Who has a right to Canadian citizenship?


Canadian Citizenship

 

 

 

 

 

 

 

 

 

 

 

Mary Keyork
Follow Me

Mary Keyork

BARRISTER & SOLICITOR - CERTIFIED SPECIALIST IN CITIZENSHIP AND IMMIGRATION LAW at Canada Immigration Alliance
Mary Keyork provides Immigration Law services for hundreds of immigration applications in all categories and has appeared before all three divisions of the Immigration and Refugee Board as well as at the Federal Court of Canada, successfully representing clients in complex immigration applications and hearings.
Mary Keyork
Follow Me

We previously discussed the current eligibility criteria for permanent residents who wish to apply for Canadian citizenship through a process called citizenship by naturalization. But that is not the only path to citizenship. This week, we will look at individuals that have a right to citizenship.

Born inside Canada (Citizenship by Birth)
If you were born inside Canada but do not have proof of your citizenship – for example, you do not have a Canadian passport, citizenship card or certificate – you have a right to citizenship. You will need to get proof of where you were born, such as a provincial or territorial birth certificate. If you have this, the process is relatively straightforward.

If you do not have a birth certificate, there may be other types of documentation that you can use to demonstrate your citizenship rights.
Generally speaking, individuals born in Canada have a right to Canadian citizenship, even if their parents are not citizens. This does not apply to children born in Canada to foreign diplomats.

Born outside of Canada (Citizenship by Descent)
If you were born outside of Canada to a Canadian parent, or Canadian parents, you might have a right to apply for Canadian citizenship without first becoming a Canadian permanent resident.

This applies to anyone who was born (or granted citizenship status) in Canada before January 1, 1947 but stopped being a British subject and did not become a citizen on that date. For Newfoundlanders and Labradorians, the applicable date is April 1, 1949, which is when the province joined Canada. The same applies to British subjects living in Canada on January 1, 1947 but who were not able to obtain citizenship at that time. Again, the confederation date applies to Newfoundland and Labrador.

Similarly, an individual born to a parent (or parents) who meet one of the situations above have a right to citizenship. There are also rights extended through adoption under the scenarios outlined above. The adoption rules add an extra layer of complication to the citizenship rights, so we won’t get into those details in this blog; however, we will note that there is a one generation limit to citizenship passed down through adoptions. Essentially, children born outside of Canada and adopted by a Canadian are not eligible if either: (1) their adoptive parent was born outside of Canada to a Canadian; or (2) their adoptive parent gained citizenship based on adoption by a Canadian. This does apply if a Canadian-born adopts a foreign child or a naturalized Canadian citizen (i.e. someone who became a permanent resident then applied for citizenship) adopts a foreign child.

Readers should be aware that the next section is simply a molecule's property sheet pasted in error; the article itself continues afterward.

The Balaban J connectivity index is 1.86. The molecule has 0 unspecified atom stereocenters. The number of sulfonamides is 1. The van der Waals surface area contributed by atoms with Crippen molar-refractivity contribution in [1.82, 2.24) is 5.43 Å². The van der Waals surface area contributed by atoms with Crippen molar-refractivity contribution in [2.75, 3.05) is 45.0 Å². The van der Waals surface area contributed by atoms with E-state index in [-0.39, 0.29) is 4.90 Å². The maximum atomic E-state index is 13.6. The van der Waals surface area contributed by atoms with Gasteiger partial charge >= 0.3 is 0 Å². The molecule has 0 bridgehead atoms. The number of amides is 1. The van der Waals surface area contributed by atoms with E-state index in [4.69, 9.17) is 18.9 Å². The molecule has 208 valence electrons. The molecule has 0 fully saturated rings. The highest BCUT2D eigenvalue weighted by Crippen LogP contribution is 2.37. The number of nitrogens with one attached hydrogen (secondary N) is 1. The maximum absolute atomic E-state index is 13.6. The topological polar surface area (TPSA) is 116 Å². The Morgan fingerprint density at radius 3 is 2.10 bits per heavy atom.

While there are limits to the rights of citizenship for adopted children in Canada, that does not mean that adopted children without a direct right cannot become naturalized. In fact, adopted children who do not meet the requirements can still be sponsored by their adoptive parents, allowing them to become permanent residents who can later obtain citizenship by naturalization.

What about children born to Canadian parents outside of Canada? Are they automatically citizens? The answer is likely yes if at least one of your parents was either born in Canada or was a naturalized citizen before you were born. This means that you may not automatically have a right to citizenship if your parents were not born or naturalized in Canada and gained their citizenship status by descent (i.e. having it passed down from past Canadian parents).

Misconceptions about Citizenship Rights
Many people mistakenly believe that they will automatically become Canadian citizens, or be allowed to remain in Canada and enjoy the rights of a citizen, if they marry a Canadian, have a Canadian parent or have lived in Canada for a long period of time.

Although these scenarios do not give rise to an automatic citizenship grant, there are still ways to become a Canadian citizen by becoming a permanent resident and subsequently meeting citizenship eligibility criteria.

We also want to note that if you voluntarily renounced citizenship status, even if you meet one of the situations discussed above, you will have to become a permanent resident and meet the citizenship criteria to become a citizen again. You are not eligible to apply for proof of your status.

We know all of these rules may be confusing. We can help you sort through the details and determine if you have a right to citizenship.

Share :
ABOUT THE AUTHOR
Mary Keyork provides Immigration Law services for hundreds of immigration applications in all categories and has appeared before all three divisions of the Immigration and Refugee Board as well as at the Federal Court of Canada, successfully representing clients in complex immigration applications and hearings.
View Website
Related Posts

Leave Your Comment